The Development of a Revised Canadian Myalgic Encephalomyelitis Chronic Fatigue Syndrome Case Definition
Leonard A. Jason, Meredyth Evans, Nicole Porter, Molly Brown, Abigail Brown, Jessica Hunnell, Valerie Anderson, Athena Lerch, Kenny De Meirleir and Fred Friedberg
DOI : 10.3844/ajbbsp.2010.120.135
American Journal of Biochemistry and Biotechnology
Volume 6, Issue 2
Problem statement: Several investigators have indicated that case definitions for Chronic Fatigue Syndrome (CFS) are characterized by vaguely worded criteria that lack operational definitions and guidelines. The most widely used CFS case definition is the Fukuda et al. criteria, which uses polythetic criteria (i.e., patients are only required to have four out of a possible eight symptoms). Yet two of these eight symptoms (post-exertional malaise and memory/concentration problems) are an essential feature of this illness and the Fukuda et al. criteria do not require that these symptoms be present among all patients. Significant methodological problems could occur if investigators in different settings recruit samples with different percentages of these core symptoms. In contrast, the Canadian clinical case definition does require specific ME/CFS symptoms such as post-exertional malaise and memory/concentration problems. The provision of operationally explicit, objective criteria on specific key symptoms might reduce criterion variance as a source of unreliability. In addition, the use of structured interview schedules will ensure that symptoms are assessed in a consistent way across settings. Conclusion/Recommendations: In this article, we specified explicit rules for determining whether critical symptoms meet ME/CFS criteria using a revised Canadian case definition and a questionnaire has been developed to assess core symptoms. It is hoped that these developments will lead to increased reliability of this revised Canadian case definition as well as more frequent use of these criteria by investigators.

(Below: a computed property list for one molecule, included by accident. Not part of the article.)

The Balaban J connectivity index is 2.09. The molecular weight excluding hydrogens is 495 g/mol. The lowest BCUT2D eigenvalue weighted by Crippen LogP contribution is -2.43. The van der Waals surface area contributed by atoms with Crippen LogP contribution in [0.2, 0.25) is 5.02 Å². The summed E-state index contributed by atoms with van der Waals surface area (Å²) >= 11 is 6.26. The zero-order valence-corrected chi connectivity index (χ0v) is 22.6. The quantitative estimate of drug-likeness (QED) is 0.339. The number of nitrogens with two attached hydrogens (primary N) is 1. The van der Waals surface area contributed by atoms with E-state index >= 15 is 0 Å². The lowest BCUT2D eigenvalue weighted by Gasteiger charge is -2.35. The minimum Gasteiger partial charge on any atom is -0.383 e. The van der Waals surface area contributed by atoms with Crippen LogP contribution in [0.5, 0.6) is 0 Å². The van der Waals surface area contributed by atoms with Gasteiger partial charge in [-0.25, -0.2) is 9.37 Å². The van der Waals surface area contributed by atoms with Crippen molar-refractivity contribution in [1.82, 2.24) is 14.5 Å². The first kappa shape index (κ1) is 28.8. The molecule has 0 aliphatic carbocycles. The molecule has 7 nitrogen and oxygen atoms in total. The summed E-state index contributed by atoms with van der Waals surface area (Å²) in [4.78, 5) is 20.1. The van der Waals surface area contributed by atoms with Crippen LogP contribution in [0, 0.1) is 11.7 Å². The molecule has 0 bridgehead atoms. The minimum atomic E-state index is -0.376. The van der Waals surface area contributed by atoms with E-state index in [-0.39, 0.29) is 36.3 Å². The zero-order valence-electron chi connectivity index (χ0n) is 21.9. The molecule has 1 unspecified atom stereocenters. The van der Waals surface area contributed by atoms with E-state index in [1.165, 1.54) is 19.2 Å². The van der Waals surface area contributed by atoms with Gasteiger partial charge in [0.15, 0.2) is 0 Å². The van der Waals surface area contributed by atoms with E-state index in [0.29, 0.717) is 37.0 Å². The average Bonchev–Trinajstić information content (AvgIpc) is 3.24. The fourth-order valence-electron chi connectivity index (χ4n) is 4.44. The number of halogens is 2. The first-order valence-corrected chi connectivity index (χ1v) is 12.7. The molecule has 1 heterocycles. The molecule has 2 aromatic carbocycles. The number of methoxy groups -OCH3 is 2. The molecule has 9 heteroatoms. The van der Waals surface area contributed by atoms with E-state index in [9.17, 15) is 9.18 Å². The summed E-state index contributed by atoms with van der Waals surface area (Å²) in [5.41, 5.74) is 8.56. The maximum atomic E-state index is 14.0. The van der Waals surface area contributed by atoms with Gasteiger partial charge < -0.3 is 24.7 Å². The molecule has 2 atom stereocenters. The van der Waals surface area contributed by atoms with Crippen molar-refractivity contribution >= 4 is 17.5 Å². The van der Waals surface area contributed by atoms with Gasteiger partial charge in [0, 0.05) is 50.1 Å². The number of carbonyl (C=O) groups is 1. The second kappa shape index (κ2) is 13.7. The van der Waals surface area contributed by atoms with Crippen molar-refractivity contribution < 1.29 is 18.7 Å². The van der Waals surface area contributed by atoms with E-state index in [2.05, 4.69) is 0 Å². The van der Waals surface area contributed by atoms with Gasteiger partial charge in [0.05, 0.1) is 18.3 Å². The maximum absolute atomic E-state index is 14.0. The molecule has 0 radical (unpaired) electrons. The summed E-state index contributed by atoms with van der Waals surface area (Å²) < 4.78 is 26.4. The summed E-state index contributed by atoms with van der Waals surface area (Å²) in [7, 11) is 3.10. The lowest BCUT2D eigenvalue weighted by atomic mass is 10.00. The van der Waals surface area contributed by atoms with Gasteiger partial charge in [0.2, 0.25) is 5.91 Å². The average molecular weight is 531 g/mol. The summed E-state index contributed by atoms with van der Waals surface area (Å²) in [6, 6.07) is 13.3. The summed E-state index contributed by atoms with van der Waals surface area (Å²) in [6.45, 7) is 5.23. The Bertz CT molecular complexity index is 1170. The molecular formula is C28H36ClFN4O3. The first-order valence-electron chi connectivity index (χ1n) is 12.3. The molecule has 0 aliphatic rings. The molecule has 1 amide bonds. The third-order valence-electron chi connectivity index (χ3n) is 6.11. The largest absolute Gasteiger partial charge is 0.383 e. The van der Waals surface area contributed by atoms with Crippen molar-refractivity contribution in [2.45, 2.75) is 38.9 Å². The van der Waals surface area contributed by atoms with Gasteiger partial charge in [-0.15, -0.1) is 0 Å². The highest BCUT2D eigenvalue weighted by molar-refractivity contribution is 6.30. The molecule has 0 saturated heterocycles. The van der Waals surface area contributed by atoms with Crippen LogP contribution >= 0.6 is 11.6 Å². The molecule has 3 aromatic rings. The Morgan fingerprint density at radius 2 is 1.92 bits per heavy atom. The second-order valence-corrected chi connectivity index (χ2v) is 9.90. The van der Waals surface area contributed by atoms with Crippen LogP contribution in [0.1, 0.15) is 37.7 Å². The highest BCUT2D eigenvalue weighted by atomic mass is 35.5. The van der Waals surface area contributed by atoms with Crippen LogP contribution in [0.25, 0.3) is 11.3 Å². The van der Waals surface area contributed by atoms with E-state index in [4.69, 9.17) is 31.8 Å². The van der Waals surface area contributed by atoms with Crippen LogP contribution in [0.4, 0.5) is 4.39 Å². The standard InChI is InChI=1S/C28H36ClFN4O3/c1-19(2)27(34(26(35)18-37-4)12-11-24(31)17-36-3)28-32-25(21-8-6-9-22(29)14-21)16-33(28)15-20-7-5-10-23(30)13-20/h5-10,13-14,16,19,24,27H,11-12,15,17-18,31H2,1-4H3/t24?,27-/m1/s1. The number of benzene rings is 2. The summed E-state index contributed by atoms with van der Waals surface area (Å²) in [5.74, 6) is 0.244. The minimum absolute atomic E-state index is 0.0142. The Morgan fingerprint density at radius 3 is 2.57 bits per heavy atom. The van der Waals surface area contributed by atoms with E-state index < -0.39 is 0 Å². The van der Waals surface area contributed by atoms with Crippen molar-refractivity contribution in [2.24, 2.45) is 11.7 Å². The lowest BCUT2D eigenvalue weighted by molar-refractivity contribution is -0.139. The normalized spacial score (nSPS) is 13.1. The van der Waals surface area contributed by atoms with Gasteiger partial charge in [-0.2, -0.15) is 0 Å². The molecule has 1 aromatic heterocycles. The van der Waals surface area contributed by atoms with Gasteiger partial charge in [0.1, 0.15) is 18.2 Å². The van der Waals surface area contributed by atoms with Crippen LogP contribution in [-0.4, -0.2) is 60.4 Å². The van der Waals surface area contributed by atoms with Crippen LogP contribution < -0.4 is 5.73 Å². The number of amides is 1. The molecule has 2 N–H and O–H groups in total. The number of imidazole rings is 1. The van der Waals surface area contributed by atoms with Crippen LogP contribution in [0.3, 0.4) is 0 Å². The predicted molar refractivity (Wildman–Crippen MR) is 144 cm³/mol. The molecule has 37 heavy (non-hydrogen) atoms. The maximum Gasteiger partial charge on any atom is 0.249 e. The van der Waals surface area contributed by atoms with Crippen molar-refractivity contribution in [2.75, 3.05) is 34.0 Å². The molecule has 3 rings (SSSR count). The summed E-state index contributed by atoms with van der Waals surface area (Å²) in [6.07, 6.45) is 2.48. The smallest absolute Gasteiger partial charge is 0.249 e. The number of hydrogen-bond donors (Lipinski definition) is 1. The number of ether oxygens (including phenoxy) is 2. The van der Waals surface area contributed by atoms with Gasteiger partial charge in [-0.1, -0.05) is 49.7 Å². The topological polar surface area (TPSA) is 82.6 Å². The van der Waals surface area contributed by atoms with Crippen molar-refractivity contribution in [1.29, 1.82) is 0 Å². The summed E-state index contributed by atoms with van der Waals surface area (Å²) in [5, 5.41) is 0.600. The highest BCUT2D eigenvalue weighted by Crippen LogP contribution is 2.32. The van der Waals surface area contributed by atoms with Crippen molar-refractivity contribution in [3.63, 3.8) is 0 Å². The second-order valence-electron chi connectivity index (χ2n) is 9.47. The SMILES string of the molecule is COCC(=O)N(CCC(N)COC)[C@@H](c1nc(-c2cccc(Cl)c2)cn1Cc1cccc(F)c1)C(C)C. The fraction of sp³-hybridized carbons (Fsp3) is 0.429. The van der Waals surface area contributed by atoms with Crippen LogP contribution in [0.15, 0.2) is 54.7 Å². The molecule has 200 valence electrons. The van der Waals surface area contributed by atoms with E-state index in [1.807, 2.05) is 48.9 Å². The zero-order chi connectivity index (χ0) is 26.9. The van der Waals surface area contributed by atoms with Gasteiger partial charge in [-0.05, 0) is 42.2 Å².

© 2010 Leonard A. Jason, Meredyth Evans, Nicole Porter, Molly Brown, Abigail Brown, Jessica Hunnell, Valerie Anderson, Athena Lerch, Kenny De Meirleir and Fred Friedberg. This is an open access article distributed under the terms of the Creative Commons Attribution License, which permits unrestricted use, distribution, and reproduction in any medium, provided the original author and source are credited.